So first of all we have to make multiple decisions in RTI. I like to think of this as multiple chances or opportunities to have error in the process, right? Decisions are the sticking point for many, many schools. You can advance to the next slide, please. Ut-oh. Got it? No? Shouldn’t be. Okay.
And this is sort of how I feel, and I feel this way even about my son’s school that in fact schools are drowning in data, right?, and if you ask people to explain well why did you collect this data point, how do you intend to use it, and what are you going to do differently tomorrow as a result of having collected this data point, people cannot give you a good answer in many cases. So I think we need a framework for evaluating which actions, which assessments, which decision rules, which interventions, and which intervention decisions rules are helping us reach our target of improved student learning outcomes. Go ahead. It’s probably because it’s a Mac that I created it on.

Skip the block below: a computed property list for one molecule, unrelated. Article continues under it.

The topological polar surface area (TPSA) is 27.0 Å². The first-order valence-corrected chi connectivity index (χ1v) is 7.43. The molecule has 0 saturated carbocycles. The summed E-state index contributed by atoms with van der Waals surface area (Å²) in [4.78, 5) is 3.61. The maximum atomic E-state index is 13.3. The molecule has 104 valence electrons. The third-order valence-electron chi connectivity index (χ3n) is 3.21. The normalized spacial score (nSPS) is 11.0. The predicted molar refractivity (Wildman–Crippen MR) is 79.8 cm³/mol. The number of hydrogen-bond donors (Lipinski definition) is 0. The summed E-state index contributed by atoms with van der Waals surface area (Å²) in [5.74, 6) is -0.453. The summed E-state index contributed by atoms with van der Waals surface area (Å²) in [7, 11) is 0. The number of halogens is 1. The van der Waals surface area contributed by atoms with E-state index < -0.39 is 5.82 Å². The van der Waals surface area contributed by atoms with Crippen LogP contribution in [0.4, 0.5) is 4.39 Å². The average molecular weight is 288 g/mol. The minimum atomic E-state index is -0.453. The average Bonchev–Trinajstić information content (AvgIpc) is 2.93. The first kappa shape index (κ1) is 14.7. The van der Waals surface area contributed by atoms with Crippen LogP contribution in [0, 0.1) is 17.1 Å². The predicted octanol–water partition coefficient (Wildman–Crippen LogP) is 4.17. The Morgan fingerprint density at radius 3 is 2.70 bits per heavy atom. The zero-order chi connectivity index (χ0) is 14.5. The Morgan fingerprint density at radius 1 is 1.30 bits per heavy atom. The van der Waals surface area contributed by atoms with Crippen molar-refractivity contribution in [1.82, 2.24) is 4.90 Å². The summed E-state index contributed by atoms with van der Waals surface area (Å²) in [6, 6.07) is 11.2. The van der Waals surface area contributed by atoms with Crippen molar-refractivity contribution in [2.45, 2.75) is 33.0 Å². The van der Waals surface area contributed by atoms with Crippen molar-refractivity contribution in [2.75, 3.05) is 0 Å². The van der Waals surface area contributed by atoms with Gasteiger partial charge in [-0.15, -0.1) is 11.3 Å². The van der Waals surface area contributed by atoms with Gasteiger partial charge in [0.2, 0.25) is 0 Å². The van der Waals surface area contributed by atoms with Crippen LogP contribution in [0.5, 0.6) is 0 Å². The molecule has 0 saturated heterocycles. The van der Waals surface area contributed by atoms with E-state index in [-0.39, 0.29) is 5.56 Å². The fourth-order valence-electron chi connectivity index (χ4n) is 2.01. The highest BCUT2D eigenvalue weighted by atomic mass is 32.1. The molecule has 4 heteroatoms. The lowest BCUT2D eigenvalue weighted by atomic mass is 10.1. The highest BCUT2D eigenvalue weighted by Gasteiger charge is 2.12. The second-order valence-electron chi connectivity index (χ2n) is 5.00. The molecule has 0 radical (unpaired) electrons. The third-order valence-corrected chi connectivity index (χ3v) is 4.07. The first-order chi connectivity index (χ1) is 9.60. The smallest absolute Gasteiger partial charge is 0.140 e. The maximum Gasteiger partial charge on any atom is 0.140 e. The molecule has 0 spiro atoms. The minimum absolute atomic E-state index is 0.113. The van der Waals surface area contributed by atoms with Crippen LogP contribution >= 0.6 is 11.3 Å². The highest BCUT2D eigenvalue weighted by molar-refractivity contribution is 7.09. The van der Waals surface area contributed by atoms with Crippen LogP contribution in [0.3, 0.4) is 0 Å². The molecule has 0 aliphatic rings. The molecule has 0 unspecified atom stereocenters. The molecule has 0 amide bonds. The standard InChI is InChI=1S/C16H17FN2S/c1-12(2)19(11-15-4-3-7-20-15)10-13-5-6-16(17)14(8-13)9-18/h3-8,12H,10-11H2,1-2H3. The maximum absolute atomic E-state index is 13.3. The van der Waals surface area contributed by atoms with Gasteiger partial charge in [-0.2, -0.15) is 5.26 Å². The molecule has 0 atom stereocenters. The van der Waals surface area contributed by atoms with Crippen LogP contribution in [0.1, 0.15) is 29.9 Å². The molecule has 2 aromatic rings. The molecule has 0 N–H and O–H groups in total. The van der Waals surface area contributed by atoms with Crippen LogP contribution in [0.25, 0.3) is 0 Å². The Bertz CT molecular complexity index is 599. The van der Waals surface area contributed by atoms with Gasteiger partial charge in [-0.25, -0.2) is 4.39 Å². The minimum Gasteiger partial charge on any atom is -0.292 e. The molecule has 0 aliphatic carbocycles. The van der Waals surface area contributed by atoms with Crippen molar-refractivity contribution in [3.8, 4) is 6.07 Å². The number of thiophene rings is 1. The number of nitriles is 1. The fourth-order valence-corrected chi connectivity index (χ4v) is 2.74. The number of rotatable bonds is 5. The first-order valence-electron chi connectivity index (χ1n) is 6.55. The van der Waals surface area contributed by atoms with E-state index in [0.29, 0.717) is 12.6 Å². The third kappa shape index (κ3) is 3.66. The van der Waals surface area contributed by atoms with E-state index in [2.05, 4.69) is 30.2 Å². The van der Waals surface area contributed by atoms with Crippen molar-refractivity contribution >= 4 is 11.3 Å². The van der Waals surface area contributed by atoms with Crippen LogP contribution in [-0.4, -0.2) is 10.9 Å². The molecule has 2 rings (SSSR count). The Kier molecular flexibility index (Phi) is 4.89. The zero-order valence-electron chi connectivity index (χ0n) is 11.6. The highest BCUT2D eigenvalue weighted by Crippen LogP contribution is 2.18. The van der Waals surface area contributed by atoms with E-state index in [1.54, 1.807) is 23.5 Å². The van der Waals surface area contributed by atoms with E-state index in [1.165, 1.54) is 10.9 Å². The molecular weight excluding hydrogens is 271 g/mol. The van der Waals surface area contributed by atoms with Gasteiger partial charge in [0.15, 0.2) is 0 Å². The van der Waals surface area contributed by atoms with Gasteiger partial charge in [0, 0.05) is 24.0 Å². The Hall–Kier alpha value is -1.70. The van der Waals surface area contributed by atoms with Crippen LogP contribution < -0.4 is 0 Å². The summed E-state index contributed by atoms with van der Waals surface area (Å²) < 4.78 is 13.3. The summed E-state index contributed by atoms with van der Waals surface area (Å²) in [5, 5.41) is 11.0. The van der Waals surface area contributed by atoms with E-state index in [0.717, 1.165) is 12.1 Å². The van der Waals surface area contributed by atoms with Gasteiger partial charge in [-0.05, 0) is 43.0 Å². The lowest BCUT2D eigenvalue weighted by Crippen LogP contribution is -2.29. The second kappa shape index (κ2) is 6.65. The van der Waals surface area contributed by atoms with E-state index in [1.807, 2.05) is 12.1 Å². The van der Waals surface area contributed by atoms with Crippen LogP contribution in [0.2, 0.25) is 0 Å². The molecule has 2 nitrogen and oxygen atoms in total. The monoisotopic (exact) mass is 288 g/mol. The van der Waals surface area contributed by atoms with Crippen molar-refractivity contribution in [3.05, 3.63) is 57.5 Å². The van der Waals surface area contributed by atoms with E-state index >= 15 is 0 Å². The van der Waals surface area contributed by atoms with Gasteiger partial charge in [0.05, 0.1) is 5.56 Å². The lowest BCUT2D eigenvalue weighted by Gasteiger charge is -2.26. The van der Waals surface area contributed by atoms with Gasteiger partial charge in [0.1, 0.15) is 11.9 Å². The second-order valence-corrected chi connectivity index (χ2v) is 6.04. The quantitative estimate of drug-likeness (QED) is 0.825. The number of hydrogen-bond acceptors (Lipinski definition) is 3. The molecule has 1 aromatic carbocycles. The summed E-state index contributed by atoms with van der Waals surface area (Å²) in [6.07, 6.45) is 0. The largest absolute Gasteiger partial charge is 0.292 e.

And so here is the framework that I stole from Jerry Hoffman who is a great emergency medicine researcher at UCLA, and he developed this framework called, this aid to accomplish what he refers to and people in the medical community refer to as “shared decision making.” And he suggested that this is what you could share with patients so that patients could really become partners in their medical decision making about which tests to endure, right? There is no mercy in an urologist’s office, right? But so that patients could have a function in that, have a place in that decision that is meaningful. I think actually, actually, and I emailed him this and shared this, and he said he really does agree, that doctors need this decision framework because they also do not have a good grasp of this framework for decision making. Here’s what it looks like. Stolen from Jerry Hoffman and colleagues. And by the way the citations at the bottom, and you can get it online, it’s available for free, open access, and it is a fantastic little article. My husband is an ER physician and I can’t get him to read it, but hopefully he’ll read it so….at any rate, what you’re looking at here if you’re trying to make a decision to agree to have prostate screening or not, in this category for a 65-year-old male the chances of being asymptomatic in the following several years are represented by the green area, and the chances of death are red, represented by red, and the chances of negative side effects that might occur because of false positive errors that you look like you’ve got a prostate cancer so then they go in and do a surgery, and by the way, anytime you have surgery there’s a chance that something bad will happen. Just like in what we do. If you go in and provide unnecessary intervention it is a zero-sum game and it comes at a cost to other things. So that is represented by the yellow. And so then the question is gee, if you’re 65 years old, would you choose to have a prostate screening? See we could use the clicker for that. You could respond. It would be interesting to see right, because actually chances of death do decrease, but only slightly, right, because actually chances of death are not that high to start with. You might just want to take your odds and roll the dice because the chances of having negative side effects resulting from unnecessary treatment increase substantially.